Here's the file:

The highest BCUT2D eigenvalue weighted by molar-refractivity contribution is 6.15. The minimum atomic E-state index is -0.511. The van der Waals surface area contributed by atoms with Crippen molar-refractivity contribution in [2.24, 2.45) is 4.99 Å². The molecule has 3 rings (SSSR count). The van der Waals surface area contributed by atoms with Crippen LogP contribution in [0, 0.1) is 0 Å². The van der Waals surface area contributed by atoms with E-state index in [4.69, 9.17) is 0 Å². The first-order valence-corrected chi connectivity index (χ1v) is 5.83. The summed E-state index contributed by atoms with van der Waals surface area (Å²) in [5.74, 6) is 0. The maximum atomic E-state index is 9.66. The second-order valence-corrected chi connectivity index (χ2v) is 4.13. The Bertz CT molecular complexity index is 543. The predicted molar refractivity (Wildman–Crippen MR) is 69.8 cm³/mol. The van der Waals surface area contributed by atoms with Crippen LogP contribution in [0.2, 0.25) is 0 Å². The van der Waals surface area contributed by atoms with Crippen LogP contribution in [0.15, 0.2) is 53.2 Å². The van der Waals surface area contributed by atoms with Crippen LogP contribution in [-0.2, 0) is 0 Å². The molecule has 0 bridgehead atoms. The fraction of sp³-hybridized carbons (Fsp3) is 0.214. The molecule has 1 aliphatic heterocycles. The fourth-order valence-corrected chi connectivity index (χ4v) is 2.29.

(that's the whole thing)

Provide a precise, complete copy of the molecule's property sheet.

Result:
The highest BCUT2D eigenvalue weighted by molar-refractivity contribution is 6.15. The minimum atomic E-state index is -0.511. The van der Waals surface area contributed by atoms with Crippen molar-refractivity contribution in [2.24, 2.45) is 4.99 Å². The molecule has 3 rings (SSSR count). The van der Waals surface area contributed by atoms with Crippen LogP contribution in [0, 0.1) is 0 Å². The van der Waals surface area contributed by atoms with E-state index in [4.69, 9.17) is 0 Å². The first-order valence-corrected chi connectivity index (χ1v) is 5.83. The summed E-state index contributed by atoms with van der Waals surface area (Å²) in [5.74, 6) is 0. The maximum atomic E-state index is 9.66. The second-order valence-corrected chi connectivity index (χ2v) is 4.13. The Bertz CT molecular complexity index is 543. The predicted molar refractivity (Wildman–Crippen MR) is 69.8 cm³/mol. The van der Waals surface area contributed by atoms with Crippen LogP contribution in [0.2, 0.25) is 0 Å². The van der Waals surface area contributed by atoms with Crippen LogP contribution in [0.15, 0.2) is 53.2 Å². The van der Waals surface area contributed by atoms with Crippen LogP contribution in [-0.2, 0) is 0 Å². The molecule has 0 bridgehead atoms. The fraction of sp³-hybridized carbons (Fsp3) is 0.214. The molecule has 1 aliphatic heterocycles. The fourth-order valence-corrected chi connectivity index (χ4v) is 2.29.